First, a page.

Our hotel was charming. In the US, it would probably be called a boutique hotel. Everything was quite small and compact, but the place had obviously been remodeled and upgraded fairly recently.

We were on the 4th floor with a terrific view. (In France, the ground floor is numbered zero. Their first floor is the equivalent to our second floor and so forth)
Once we checked in, we took a nap for a couple of hours. We were both exhausted!
Around 4:30 p.m., we went back out and explored the neighborhood trying to decide where to eat dinner. So many choices! Lovely little cafes dotted every block. Each seemed to have had its own personality. We finally decided on La Terrasse on the main boulevard—mostly because its menu was in both English and French and Larry could read it. We took a table outside and ordered. Then the sky clouded over, and it began to rain. We moved inside where we could still look out and people watch.

Shortly after we moved inside, we saw a bright flash of light followed almost immediately by a huge clap of thunder. Then the rain began in earnest. We’d brought umbrellas with us, but we’d left them in our room since it was clear when we started out. However, the rain didn’t last. The sky cleared long before we finished our meal.
Because the Metro station was located around the corner, many people passed by on their way home. Parisians truly do have a great sense of style. I had pictured a city where everyone was as stylish as our friend Ginny Stephanian. I was not disappointed. Of course, these were mostly working people, the men in suits and trench coats and the women well-dressed, too.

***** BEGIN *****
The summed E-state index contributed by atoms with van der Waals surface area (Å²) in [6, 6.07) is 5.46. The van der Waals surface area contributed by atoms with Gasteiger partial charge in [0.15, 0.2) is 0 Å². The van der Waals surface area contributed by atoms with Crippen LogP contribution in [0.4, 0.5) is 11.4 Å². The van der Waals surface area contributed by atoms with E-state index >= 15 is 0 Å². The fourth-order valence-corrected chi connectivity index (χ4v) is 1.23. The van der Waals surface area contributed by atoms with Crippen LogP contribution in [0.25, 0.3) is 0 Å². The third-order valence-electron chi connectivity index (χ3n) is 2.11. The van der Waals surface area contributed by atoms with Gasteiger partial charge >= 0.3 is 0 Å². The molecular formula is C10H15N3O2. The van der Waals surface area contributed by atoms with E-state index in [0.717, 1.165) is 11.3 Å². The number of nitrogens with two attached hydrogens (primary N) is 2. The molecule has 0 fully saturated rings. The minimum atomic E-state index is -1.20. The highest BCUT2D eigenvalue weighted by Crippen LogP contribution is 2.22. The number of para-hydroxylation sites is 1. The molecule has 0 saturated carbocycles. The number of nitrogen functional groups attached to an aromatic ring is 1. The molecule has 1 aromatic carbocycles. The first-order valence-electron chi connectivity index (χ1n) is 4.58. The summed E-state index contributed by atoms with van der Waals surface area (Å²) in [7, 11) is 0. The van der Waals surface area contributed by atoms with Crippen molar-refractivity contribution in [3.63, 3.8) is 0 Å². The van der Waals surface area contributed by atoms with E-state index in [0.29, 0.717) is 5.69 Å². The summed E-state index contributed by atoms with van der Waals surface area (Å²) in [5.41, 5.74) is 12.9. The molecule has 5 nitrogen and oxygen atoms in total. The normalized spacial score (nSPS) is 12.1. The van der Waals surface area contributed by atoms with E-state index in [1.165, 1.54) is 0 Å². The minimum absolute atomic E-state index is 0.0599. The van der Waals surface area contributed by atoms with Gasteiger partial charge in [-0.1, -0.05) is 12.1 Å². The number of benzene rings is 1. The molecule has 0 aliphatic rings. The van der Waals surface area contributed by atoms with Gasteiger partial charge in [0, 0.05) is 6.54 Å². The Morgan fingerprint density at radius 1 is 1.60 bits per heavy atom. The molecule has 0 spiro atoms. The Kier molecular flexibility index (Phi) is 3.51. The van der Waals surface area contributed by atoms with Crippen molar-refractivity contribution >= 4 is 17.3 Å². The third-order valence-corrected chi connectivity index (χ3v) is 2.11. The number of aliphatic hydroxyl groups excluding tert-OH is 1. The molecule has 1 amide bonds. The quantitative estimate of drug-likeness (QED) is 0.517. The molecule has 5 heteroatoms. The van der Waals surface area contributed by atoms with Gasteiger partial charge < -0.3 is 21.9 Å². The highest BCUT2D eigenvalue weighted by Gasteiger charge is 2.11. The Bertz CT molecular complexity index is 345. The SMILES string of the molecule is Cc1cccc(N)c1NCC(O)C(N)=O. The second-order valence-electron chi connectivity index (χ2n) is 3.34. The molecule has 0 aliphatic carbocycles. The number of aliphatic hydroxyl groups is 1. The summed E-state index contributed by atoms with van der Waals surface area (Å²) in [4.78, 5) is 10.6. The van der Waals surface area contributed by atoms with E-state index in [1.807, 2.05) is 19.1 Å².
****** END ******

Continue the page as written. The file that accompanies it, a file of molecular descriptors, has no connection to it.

The only disappointment was that nearly everyone smoked. All the restaurant tables were set with ashtrays. Maybe that’s one of the reasons Parisian women stay thin. Oh, and all the walking! In total, we’d covered over five miles the day before, according to Larry’s birthday present—his fitbit. He enjoyed it since it kept track of the amount of exercise he got. Since we were together all the time, it tracked mine as well!
For dinner, Larry ordered the chicken brochettes with rice, and I had the quiche Lorraine. The portions were just right, a nice change from American ones where we either split or take half home.
My quiche was fabulous! It was obviously made with whole cream. The serving was about an eighth of an 8” pie—just the right amount. It was served with a “salad” consisting of a quartered heart of ruffle-edged butter lettuce. The dressing—a tart mustard-style—came in its own little container.
Larry’s meal consisted of two small skewers of chicken chunks grilled with small pieces of green, red, and yellow pepper and lemon slices. White rice (about half a cup) was served in a separate cup-size small bowl along with a small container of sauce. Along with the usual baguette, a totally satisfying meal. We ordered American coffee afterward, and were served about two ounces in small cups. It appeared to have been brewed using a French press. Delicious—strong but not bitter. Of course, Larry added lots of sugar to his.
Back at the hotel, we went to bed early—around 7:30. The TV stations were mostly in French, but they got CNN International in English, so we were able to catch up on the news. The alarm clock had a docking station for my iPod, so we were also able to listen to music. I was glad I’d brought it since I also listened to it on the flight over.

To be continued next week...


  1. How fun to read your journal. While you were there, my granddaughter and family were staying in London and one day made a train trip to Paris and were nearly stranded there because one of the trains broke down in the tunnel. After a scary couple of hours, they finally got on the last train back to London.

    1. Glad they got back, but I'm sorry they missed really experiencing Paris. it's wonderful!

  2. What a wonderful account of the first days of your trip. I could almost imagine being there myself. I can't wait to read your next installment. Thank you and Larry for sharing your trip with us.

    1. Glad you enjoyed the account. More to come in the next few weeks--including Mt. St.-Michel, the highlight of the trip.